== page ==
Mass Surveillance: Journalists Take German Federal Intelligence Service To Court

On Jan. 14 and 15, a coalition of five major international media outlets and journalists sued Germany’s intelligence agency, the Bundesnachrichtendienst (BND). This marks the first time the agency has been put on trial in the country’s highest court in over 20 years.

This lawsuit follows a constitutional complaint filed in 2017 against the passing of a law regarding the BND’s investigative privileges. The plaintiffs argue that the law allows the BND to surveil international journalists and their informants without restriction, compromising the integrity of their journalistic endeavors.

German law currently allows the BND to “collect and evaluate information about foreigners abroad, without the agency having to have legal justification,” according to Deutsche Welle. The law stipulates that all communications by German citizens be filtered out and deleted, but communications by foreigners are open season. This means that phone conversations and internet traffic of foreign journalists can be seized and kept by the BND, which effectively obliterates the privacy of countless people.

If the agency can collect and evaluate every communication made by international journalists, key informants worldwide will no longer turn to their media with their revelations. Blaž Zgaga, a Slovenian journalist and member of the journalist coalition told The Real News Network that “investigative journalists already have quite difficult work.” He says that there is already a lot of pressure on journalists, such as issues with the legality of their reporting and a bombardment of threats. Agencies like the BND add to this pressure: “systemic surveillance is making our work much more difficult, because many possible sources… are just too afraid to contact us.”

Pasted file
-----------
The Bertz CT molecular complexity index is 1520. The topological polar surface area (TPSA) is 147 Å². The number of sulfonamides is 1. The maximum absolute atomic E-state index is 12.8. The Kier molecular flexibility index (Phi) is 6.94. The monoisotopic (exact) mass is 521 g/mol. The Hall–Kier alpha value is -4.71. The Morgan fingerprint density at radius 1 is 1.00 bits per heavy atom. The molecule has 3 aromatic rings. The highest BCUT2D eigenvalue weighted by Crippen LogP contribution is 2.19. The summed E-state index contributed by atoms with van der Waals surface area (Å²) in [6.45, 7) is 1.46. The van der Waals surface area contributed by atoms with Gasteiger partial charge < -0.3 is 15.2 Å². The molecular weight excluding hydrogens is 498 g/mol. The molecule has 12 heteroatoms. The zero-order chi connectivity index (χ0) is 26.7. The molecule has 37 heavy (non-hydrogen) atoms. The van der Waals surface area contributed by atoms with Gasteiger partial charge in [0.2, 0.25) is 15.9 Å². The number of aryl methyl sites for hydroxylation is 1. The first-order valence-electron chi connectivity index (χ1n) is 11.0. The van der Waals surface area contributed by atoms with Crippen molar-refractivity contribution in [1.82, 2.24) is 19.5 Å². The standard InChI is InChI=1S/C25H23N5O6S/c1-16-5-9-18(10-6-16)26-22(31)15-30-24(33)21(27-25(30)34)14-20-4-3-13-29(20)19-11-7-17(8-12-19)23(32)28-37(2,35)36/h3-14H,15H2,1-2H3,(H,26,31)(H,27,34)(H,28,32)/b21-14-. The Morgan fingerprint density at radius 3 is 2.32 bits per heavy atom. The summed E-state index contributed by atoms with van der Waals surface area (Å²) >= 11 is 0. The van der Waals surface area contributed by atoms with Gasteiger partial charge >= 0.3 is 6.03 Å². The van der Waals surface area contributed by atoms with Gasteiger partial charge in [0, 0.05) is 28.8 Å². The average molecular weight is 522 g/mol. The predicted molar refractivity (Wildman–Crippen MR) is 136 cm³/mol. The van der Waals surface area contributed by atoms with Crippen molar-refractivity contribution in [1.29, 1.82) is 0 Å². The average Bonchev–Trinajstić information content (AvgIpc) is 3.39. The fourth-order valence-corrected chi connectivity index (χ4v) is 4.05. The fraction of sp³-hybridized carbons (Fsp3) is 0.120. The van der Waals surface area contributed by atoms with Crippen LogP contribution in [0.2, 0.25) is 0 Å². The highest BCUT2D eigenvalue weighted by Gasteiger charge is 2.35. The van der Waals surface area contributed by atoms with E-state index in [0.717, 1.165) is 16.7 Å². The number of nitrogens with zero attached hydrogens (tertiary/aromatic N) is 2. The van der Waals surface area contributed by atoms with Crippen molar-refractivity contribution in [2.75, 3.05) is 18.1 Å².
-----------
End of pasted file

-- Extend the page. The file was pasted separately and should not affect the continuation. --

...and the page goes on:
Dr Joachim Wieland, a representative of German Federal Government argued that the case was void because foreigners do not enjoy the same fundamental rights as German citizens. This remark prompted a judge presiding over the trial to “ask if the principle of human dignity, anchored in the first paragraph of the post-war German constitution, is not applicable to non-German citizens elsewhere in the world,” according to the Irish Times. Clearly, human dignity was not taken into account when German lawmakers determined who and who isn’t subject to the BND’s violation of individuality.

In the information age, when privacy becomes a commodity, human dignity is often overlooked by government. This case is a huge landmark for holding governments accountable for their actions. Allowing agencies like the BND unfiltered access to virtually any foreign communication is an encroachment on individuality that should not go unquestioned. This lawsuit signals that people will no longer put up with the violation of their basic human right to privacy. However, it also brings up the question of whether or not governments will hold themselves accountable for their misdeeds. The question now rests on German constitutional court, who will release their verdict on the landmark case in the coming months.